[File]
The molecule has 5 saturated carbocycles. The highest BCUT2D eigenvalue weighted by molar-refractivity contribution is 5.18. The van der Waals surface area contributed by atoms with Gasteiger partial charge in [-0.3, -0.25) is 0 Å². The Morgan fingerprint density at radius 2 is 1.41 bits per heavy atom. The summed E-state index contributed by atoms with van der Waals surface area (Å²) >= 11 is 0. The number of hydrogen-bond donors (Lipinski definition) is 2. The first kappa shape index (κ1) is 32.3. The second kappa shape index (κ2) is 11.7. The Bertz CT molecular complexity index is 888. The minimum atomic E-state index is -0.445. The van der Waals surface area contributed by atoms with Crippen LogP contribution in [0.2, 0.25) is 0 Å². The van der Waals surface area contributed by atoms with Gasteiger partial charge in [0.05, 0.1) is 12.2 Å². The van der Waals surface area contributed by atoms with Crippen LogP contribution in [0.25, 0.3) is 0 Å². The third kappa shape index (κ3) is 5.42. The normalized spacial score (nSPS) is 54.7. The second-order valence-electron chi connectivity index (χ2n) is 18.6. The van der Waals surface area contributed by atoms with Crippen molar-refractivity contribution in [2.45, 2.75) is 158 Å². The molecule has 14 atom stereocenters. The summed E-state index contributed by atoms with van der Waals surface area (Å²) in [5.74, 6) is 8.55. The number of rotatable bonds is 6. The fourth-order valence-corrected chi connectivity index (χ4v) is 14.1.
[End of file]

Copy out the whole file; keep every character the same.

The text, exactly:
The molecule has 5 saturated carbocycles. The highest BCUT2D eigenvalue weighted by molar-refractivity contribution is 5.18. The van der Waals surface area contributed by atoms with Gasteiger partial charge in [-0.3, -0.25) is 0 Å². The Morgan fingerprint density at radius 2 is 1.41 bits per heavy atom. The summed E-state index contributed by atoms with van der Waals surface area (Å²) >= 11 is 0. The number of hydrogen-bond donors (Lipinski definition) is 2. The first kappa shape index (κ1) is 32.3. The second kappa shape index (κ2) is 11.7. The Bertz CT molecular complexity index is 888. The minimum atomic E-state index is -0.445. The van der Waals surface area contributed by atoms with Crippen LogP contribution in [0.2, 0.25) is 0 Å². The van der Waals surface area contributed by atoms with Gasteiger partial charge in [0.05, 0.1) is 12.2 Å². The van der Waals surface area contributed by atoms with Crippen LogP contribution in [0.25, 0.3) is 0 Å². The third kappa shape index (κ3) is 5.42. The normalized spacial score (nSPS) is 54.7. The second-order valence-electron chi connectivity index (χ2n) is 18.6. The van der Waals surface area contributed by atoms with Crippen molar-refractivity contribution in [2.45, 2.75) is 158 Å². The molecule has 14 atom stereocenters. The summed E-state index contributed by atoms with van der Waals surface area (Å²) in [5.74, 6) is 8.55. The number of rotatable bonds is 6. The fourth-order valence-corrected chi connectivity index (χ4v) is 14.1.